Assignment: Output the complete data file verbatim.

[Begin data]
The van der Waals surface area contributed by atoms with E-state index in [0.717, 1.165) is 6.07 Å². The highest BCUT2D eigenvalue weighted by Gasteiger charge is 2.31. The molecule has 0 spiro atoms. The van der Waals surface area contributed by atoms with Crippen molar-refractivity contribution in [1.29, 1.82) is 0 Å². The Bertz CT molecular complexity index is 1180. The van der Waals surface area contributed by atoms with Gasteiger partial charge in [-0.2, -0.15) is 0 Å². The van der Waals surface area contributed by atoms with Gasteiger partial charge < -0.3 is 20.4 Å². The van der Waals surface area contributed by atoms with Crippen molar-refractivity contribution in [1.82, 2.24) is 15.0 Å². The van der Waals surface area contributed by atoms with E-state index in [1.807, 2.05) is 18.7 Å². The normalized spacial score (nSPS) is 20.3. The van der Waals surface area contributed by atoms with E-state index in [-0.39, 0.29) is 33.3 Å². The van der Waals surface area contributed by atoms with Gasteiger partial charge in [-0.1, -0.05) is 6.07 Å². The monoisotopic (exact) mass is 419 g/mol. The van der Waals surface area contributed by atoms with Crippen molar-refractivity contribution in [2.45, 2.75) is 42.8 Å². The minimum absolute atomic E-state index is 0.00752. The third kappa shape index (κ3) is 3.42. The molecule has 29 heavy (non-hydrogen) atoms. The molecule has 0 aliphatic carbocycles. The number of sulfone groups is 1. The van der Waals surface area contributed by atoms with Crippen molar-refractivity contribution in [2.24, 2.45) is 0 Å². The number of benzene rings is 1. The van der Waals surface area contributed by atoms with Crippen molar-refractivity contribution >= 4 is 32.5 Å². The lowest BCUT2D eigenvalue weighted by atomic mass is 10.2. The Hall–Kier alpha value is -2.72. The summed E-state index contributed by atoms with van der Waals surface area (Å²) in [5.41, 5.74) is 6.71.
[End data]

The van der Waals surface area contributed by atoms with E-state index in [0.717, 1.165) is 6.07 Å². The highest BCUT2D eigenvalue weighted by Gasteiger charge is 2.31. The molecule has 0 spiro atoms. The van der Waals surface area contributed by atoms with Crippen molar-refractivity contribution in [1.29, 1.82) is 0 Å². The Bertz CT molecular complexity index is 1180. The van der Waals surface area contributed by atoms with Gasteiger partial charge in [-0.2, -0.15) is 0 Å². The van der Waals surface area contributed by atoms with Gasteiger partial charge < -0.3 is 20.4 Å². The van der Waals surface area contributed by atoms with Crippen molar-refractivity contribution in [1.82, 2.24) is 15.0 Å². The van der Waals surface area contributed by atoms with E-state index in [1.807, 2.05) is 18.7 Å². The normalized spacial score (nSPS) is 20.3. The van der Waals surface area contributed by atoms with E-state index in [-0.39, 0.29) is 33.3 Å². The van der Waals surface area contributed by atoms with Gasteiger partial charge in [-0.1, -0.05) is 6.07 Å². The monoisotopic (exact) mass is 419 g/mol. The van der Waals surface area contributed by atoms with Crippen molar-refractivity contribution in [2.45, 2.75) is 42.8 Å². The minimum absolute atomic E-state index is 0.00752. The third kappa shape index (κ3) is 3.42. The molecule has 29 heavy (non-hydrogen) atoms. The molecule has 0 aliphatic carbocycles. The number of sulfone groups is 1. The van der Waals surface area contributed by atoms with Crippen molar-refractivity contribution in [2.24, 2.45) is 0 Å². The number of benzene rings is 1. The van der Waals surface area contributed by atoms with Crippen molar-refractivity contribution >= 4 is 32.5 Å². The lowest BCUT2D eigenvalue weighted by atomic mass is 10.2. The Hall–Kier alpha value is -2.72. The summed E-state index contributed by atoms with van der Waals surface area (Å²) in [5.41, 5.74) is 6.71.